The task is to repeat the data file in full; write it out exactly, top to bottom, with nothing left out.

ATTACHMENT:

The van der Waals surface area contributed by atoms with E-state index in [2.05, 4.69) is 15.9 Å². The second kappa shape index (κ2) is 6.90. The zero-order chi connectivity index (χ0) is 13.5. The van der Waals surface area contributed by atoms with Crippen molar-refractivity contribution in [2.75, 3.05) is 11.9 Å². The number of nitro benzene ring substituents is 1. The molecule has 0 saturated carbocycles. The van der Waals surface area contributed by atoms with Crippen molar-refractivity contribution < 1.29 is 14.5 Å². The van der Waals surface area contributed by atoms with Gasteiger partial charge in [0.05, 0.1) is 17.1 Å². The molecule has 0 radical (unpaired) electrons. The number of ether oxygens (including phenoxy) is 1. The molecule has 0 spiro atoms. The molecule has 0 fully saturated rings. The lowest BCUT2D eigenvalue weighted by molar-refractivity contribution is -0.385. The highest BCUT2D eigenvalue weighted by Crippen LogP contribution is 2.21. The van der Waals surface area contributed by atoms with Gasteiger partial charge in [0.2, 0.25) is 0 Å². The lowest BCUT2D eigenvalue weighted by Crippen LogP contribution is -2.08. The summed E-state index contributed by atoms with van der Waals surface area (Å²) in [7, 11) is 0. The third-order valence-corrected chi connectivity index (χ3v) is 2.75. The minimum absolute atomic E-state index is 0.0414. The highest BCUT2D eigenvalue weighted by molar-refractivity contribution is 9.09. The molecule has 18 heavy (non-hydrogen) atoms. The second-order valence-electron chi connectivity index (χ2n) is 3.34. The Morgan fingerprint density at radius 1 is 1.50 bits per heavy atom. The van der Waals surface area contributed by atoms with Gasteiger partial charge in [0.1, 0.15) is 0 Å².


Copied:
The van der Waals surface area contributed by atoms with E-state index in [2.05, 4.69) is 15.9 Å². The second kappa shape index (κ2) is 6.90. The zero-order chi connectivity index (χ0) is 13.5. The van der Waals surface area contributed by atoms with Crippen molar-refractivity contribution in [2.75, 3.05) is 11.9 Å². The number of nitro benzene ring substituents is 1. The molecule has 0 saturated carbocycles. The van der Waals surface area contributed by atoms with Crippen molar-refractivity contribution < 1.29 is 14.5 Å². The van der Waals surface area contributed by atoms with Gasteiger partial charge in [0.05, 0.1) is 17.1 Å². The molecule has 0 radical (unpaired) electrons. The number of ether oxygens (including phenoxy) is 1. The molecule has 0 spiro atoms. The molecule has 0 fully saturated rings. The lowest BCUT2D eigenvalue weighted by molar-refractivity contribution is -0.385. The highest BCUT2D eigenvalue weighted by Crippen LogP contribution is 2.21. The van der Waals surface area contributed by atoms with Gasteiger partial charge in [0.2, 0.25) is 0 Å². The lowest BCUT2D eigenvalue weighted by Crippen LogP contribution is -2.08. The summed E-state index contributed by atoms with van der Waals surface area (Å²) in [7, 11) is 0. The third-order valence-corrected chi connectivity index (χ3v) is 2.75. The minimum absolute atomic E-state index is 0.0414. The highest BCUT2D eigenvalue weighted by molar-refractivity contribution is 9.09. The molecule has 18 heavy (non-hydrogen) atoms. The second-order valence-electron chi connectivity index (χ2n) is 3.34. The Morgan fingerprint density at radius 1 is 1.50 bits per heavy atom. The van der Waals surface area contributed by atoms with Gasteiger partial charge in [0.1, 0.15) is 0 Å².